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Passport issued to Ernst Perl in February, 1939. It is stamped with a red "J" and includes the middle name Israel in order to identify the owner as Jewish. Ernst used this passport to flee Germany and eventually make his way to the United States.

Photograph | Digitized | Photograph Number: 29897C

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    Passport issued to Ernst Perl in February, 1939. It is stamped with a red "J" and includes the middle name Israel in order to identify the owner as Jewish. Ernst used this passport to flee Germany and eventually make his way to the United States.
    Passport issued to Ernst Perl in February, 1939.  It is stamped with a red "J" and includes the middle name Israel in order to identify the owner as Jewish.  Ernst used this passport to flee Germany and eventually make his way to the United States.

Ellinor (now Eleanor) and Evelyn Perl, twin sisters, were born in Berlin in 1938 to Ernst and Frieda (nee Heimann) Perl.  The family fled to Lisbon via Paris and succeeded in sailing to the United States on board the SS Nyassa on May 25, 1941.  They settled in New York where the girls attended a pre-school for Jewish refugee children.

    Overview

    Caption
    Passport issued to Ernst Perl in February, 1939. It is stamped with a red "J" and includes the middle name Israel in order to identify the owner as Jewish. Ernst used this passport to flee Germany and eventually make his way to the United States.

    Ellinor (now Eleanor) and Evelyn Perl, twin sisters, were born in Berlin in 1938 to Ernst and Frieda (nee Heimann) Perl. The family fled to Lisbon via Paris and succeeded in sailing to the United States on board the SS Nyassa on May 25, 1941. They settled in New York where the girls attended a pre-school for Jewish refugee children.
    Date
    1939 February 27
    Locale
    Berlin, [Berlin] Germany
    Variant Locale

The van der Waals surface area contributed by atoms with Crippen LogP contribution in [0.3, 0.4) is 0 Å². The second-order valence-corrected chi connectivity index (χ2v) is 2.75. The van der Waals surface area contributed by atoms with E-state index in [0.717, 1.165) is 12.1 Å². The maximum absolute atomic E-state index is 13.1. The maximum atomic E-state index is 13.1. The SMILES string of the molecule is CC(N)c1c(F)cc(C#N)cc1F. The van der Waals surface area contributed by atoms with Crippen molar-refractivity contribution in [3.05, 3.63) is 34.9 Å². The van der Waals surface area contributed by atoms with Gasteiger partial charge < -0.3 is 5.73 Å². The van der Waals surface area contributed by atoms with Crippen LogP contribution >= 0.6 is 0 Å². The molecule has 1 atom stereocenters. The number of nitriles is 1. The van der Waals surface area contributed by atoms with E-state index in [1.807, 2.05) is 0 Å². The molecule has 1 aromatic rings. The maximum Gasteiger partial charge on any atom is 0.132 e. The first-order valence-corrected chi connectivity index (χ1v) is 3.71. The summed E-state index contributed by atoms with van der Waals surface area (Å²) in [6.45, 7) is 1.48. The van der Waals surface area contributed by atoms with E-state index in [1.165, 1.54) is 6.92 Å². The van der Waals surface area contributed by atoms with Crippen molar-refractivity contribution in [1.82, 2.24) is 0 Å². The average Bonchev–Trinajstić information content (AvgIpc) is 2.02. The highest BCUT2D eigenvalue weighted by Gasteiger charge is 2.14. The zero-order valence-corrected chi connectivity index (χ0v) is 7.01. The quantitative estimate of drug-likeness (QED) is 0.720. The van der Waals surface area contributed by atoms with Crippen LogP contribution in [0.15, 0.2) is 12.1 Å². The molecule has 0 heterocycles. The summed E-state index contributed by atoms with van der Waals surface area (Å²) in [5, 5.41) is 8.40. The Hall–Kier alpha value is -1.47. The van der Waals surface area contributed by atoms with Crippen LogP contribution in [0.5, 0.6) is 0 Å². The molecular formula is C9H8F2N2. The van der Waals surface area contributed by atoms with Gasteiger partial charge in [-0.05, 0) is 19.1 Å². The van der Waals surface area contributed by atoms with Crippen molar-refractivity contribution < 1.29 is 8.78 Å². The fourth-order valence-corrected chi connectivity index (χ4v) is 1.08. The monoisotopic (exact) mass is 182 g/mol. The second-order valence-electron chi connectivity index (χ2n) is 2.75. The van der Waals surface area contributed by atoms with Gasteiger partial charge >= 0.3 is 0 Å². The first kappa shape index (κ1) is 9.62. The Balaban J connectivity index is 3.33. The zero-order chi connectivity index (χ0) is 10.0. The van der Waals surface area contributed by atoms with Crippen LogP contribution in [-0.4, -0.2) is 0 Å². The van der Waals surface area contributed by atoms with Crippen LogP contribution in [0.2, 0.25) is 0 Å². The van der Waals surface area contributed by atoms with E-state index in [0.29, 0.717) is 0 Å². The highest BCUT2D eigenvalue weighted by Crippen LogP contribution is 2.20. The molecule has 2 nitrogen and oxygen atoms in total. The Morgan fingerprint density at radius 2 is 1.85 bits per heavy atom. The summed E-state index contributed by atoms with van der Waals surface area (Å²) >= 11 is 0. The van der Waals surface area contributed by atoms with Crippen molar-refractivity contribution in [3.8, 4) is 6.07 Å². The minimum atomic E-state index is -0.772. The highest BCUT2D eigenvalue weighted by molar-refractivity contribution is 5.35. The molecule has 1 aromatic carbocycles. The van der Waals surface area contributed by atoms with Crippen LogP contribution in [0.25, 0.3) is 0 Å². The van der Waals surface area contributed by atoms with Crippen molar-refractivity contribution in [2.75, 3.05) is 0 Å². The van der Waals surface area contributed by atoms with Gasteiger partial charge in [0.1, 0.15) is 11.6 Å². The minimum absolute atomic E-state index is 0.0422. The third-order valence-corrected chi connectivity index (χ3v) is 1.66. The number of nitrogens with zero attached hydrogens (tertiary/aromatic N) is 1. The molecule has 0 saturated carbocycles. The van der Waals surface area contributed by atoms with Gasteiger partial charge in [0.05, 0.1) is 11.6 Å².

Berlin-Buckow
    Berlin-Mariendorf
    Berlin-Ploetzensee
    Berlin-Reinickendorf
    Berlin-Tempelhof
    Berlin-Wannsee
    Berlin-Schlachtensee
    Berlin-Duppel
    Photo Credit
    United States Holocaust Memorial Museum, courtesy of Evelyn Perl

    Rights & Restrictions

    Photo Source
    United States Holocaust Memorial Museum
    Copyright: United States Holocaust Memorial Museum
    Provenance: Evelyn Perl

    Keywords & Subjects

    Administrative Notes

    Biography
    Evelyn Perl is the daughter of Ernst Walter Perl and Frieda Felicie (nee Heimann/Heymann) Perl. Ernst was born on September 16, 1898 in a small town in Silesia and moved to Berlin with his family when he was a teenager. He had two siblings; one died in World War I and the other died from an accident before the Nazi rise to power. Frieda was born in Berlin on February 18, 1905 and had three brothers, Jean, Max and Arnim. Ernst and Frieda married in 1935 and stayed in Berlin where Ernst worked as an automobile salesman. In 1936, Arnim immigrated to South Africa, and the next year Frieda's father, Sigmund Heimann, died just as the Nazis were about to confiscate his large, prosperous business. In 1938 Jean died suddenly, supposedly of a heart attack, at the young age of 35. That year Frieda also gave birth to twin girls, Evelyn and Ellinor (now Eleanor Gerson). After Ernst was arrested (probably during Kristallnacht) and briefly incarcerated the family decided to emigrate. In 1941, they traveled to Lisbon via Paris and then sailed to the United States on board the SS Nyassa on June 3, 1941 and arrived in New York on June 13. There the girls attended a pre-school for Jewish refugee children. Back in Europe, Ernst's parents were deported to Theresienstadt where his father Siegfried perished. Siegfreid's wife, Marie, was sent from Theresienstadt to Auschwitz where she perished. Frieda's mother, Selma Heimann was deported on March 10, 1942 to Raval, Estonia where she was killed. Frieda's brother Max and his wife fled to The Netherlands, but were rounded-up and deported to Westerbork and then Auschwitz. Max perished but his wife Inge survived to reunite with their daughter Suzanne who survived in hiding.
    Record last modified:
    1998-12-08 00:00:00
    This page:
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